Russell Westbrook, Mark Cuban And What It Takes To Be MVP
This year’s NBA MVP race is shaping up to be between two candidates, James Harden and Russell Westbrook. However, Mark Cuban thinks otherwise.
Cuban is the NBA’s most outspoken owner, but, contrary to some others, Cuban is competent. I’d say that 98 percent of what comes out of his mouth is either correct or thought-provoking; the kind of comment that make you step back and say, “wait a minute, does he have a point?” On Sunday, ahead of the Dallas Mavericks’ game against the Oklahoma City Thunder, Cuban got asked where Russell Westbrook is in the MVP race.
“He’s not,” said Cuban according to ESPN’s Tim MacMahon. The billionaire said James Harden and LeBron James are the two leaders, with Kawhi Leonard deserving consideration as well. If you asked 10 objective people, eight of them would have either Harden or Westbrook bringing home the MVP, the other two would lean toward LeBron or Kawhi, and that’s okay.
This ruffles more feathers than usual because this is the second time within the last 18 months that Cuban has gone against the grain when giving an opinion centered on Westbrook. Last year, he wasn’t sold on the fact that Russ was a superstar because he doesn’t think he’d be able to lead a team to 50 wins by himself, a number that warrants superstardom in Cuban’s eyes.
If Cuban already doesn’t see Westbrook as a superstar, why would he pick him as an MVP candidate? Although you may disagree, it’s an interesting take and, most importantly, it’s consistent.
The MVP race is such a difficult thing. Combining a team’s success and a player’s workload for that team is usually the formula that wins. Of course, mistakes are made — Steve Nash over Shaquille O’Neal in 2005; Karl Malone over Michael Jordan in 1997; Derrick Rose over James in 2011.
My MVP this year is James Harden, but by no means is it a landslide. His numbers are incredible, and the Houston Rockets are blasting through the regular season at a pace nobody expected. On the flip side, I don’t think it’ll be a robbery if Westbrook, James or Leonard bring home the award.
But Cuban does raise an intriguing thesis by excluding Westbrook. The Thunder are on pace to finish with 45 or 46 wins, and that would put them at seventh overall in the West if each team continued on their pace. That will likely not happen. Just four games separate the seventh seed from the fourth, and just 2.5 are between the fifth and seventh.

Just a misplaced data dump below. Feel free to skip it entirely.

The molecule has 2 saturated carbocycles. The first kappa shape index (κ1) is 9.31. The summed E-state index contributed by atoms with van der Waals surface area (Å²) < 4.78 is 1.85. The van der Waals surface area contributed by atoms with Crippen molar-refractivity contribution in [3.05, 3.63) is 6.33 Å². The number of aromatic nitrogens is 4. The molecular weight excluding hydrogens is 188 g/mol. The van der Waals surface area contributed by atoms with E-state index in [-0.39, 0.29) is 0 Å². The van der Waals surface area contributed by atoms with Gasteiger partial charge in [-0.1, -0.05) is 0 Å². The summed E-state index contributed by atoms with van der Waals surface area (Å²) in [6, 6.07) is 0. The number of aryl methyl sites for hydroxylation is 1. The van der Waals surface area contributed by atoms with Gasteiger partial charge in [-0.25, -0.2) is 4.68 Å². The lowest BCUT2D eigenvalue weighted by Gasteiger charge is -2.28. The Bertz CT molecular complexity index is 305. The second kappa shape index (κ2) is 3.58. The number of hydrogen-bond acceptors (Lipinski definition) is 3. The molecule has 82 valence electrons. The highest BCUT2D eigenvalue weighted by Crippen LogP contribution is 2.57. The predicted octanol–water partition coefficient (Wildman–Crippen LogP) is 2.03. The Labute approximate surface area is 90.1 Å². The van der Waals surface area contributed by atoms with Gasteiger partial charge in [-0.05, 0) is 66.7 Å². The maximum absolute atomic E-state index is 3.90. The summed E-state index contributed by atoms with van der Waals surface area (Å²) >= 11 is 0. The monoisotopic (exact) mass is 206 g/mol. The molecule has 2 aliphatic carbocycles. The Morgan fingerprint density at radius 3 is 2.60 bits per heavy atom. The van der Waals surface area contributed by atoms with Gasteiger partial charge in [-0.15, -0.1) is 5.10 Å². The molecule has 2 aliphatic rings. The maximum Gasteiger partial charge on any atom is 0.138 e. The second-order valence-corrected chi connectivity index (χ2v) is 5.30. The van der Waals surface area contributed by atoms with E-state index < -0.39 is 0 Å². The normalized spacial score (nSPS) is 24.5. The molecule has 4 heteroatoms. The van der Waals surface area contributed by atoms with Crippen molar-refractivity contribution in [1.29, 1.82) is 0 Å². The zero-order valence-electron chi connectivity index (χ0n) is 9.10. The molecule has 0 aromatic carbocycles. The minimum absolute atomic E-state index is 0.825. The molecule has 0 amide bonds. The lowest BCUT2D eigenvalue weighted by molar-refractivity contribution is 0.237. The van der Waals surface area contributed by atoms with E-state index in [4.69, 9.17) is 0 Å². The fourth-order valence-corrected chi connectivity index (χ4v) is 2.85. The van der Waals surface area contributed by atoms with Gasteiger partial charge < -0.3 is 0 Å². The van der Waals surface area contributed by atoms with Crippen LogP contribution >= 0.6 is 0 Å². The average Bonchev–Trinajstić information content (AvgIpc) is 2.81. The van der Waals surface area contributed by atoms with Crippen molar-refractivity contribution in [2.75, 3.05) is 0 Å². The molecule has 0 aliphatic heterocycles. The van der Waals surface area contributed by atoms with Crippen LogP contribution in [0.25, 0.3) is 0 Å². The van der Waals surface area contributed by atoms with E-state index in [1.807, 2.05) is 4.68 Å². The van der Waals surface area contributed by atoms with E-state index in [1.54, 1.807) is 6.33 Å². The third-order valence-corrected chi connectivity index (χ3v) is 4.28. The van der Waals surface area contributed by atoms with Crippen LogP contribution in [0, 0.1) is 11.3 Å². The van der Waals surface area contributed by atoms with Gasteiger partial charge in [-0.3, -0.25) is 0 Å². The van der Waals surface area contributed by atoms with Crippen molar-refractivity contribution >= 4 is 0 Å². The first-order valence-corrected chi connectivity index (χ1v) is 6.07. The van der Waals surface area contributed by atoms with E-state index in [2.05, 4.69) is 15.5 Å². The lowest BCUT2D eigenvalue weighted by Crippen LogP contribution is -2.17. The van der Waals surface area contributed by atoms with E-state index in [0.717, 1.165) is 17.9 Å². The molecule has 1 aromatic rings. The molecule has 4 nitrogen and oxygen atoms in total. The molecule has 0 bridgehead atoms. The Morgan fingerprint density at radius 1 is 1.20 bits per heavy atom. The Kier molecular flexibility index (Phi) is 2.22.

The last player to win MVP while on a team that won fewer than 50 games was Moses Malone in 1982. Houston won 46 that year.
Westbrook puts up bonkers numbers on a nightly basis and Cuban made sure to acknowledge that, and it’s necessary for Russ to explode each night for the Thunder to win. We’ve seen this before with James when he was in Cleveland for the first time. Those teams were terrible. This Thunder squad has more reliable weapons than any of James’ teams; Victor Oladipo, Steven Adams and Enes Kanter off the bench is a better complementary trio than Mo Williams, Delonte West and Zydrunas Ilgauskas. (Williams had a great year, but no team is winning with him as their second option.)
Those three were LeBron’s best teammates on the 2008–09 team that won 66 games and finished with the best record in the NBA. Furthermore, they weren’t even the best team — on paper — in the conference. Boston had Kevin Garnett, Paul Pierce and Ray Allen, and the Magic had a surprisingly spectacular group centered around Dwight Howard, and they were the ones to down the Cavaliers in the Conference Finals.
Also Read: Was LeBron James robbed of the 2011 MVP?
I can already hear the internet yelling at me: I agree that Russell Westbrook and LeBron James are not the same players.
Oklahoma City should be better than they are. If they’re able to finish in the fourth or fifth seed, then I could see the Westbrook for MVP argument picking up a ton of steam quickly. Should they end the year at the six, seven or eight spot, the MVP needs to be given to a player on one of the top four teams.
It’s possible that if James and Cavs don’t finish at the top of their conference in 2009, he doesn’t win the award. Kobe Bryant would’ve gotten a lot more consideration since he led a 65-win Lakers team. The third-leading vote getter, Dwyane Wade, finished with seven first-place votes after one of the greatest all-around seasons ever: 30.2 points, 7.5 assists, 5.0 rebounds and 2.2 steals a night. It’s not a triple-double, but Wade became just the second player to average 30–7–5–2 for an entire campaign. Miami finished with 43 wins.
I’m going to take this a little deeper. When Oscar Robertson averaged a triple-double in 1961–62, he finished third in the MVP voting, and the Cincinnati Royals had just 43 wins. Wilt Chamberlain and Bill Russell were ahead of the Big O, and they led their teams to 49 and 60 wins, respectively.
Typically, MVP conversations involve the argument about how much worse a team would be without their candidate. Taking Harden off Houston, LeBron off Cleveland Westbrook of Oklahoma City, whose drop-off is the most significant and flamboyant?
I’d like to see the NBA revamp the process and wait until the conclusion of the postseason. It’s the “Most Valuable Player” award, not the “Player Who’s The Most Valuable During The Regular Season” award. More times than not, someone’s greatness is based on what they do come April, May and June; that’s when guys rise to another level and prove what they mean to their franchises.
Cuban’s comments don’t discredit anything Russ has done and how much he means to the Thunder. Instead, it sheds light on the criteria for MVP. How much should you weigh the numbers if the success of the team doesn’t equate?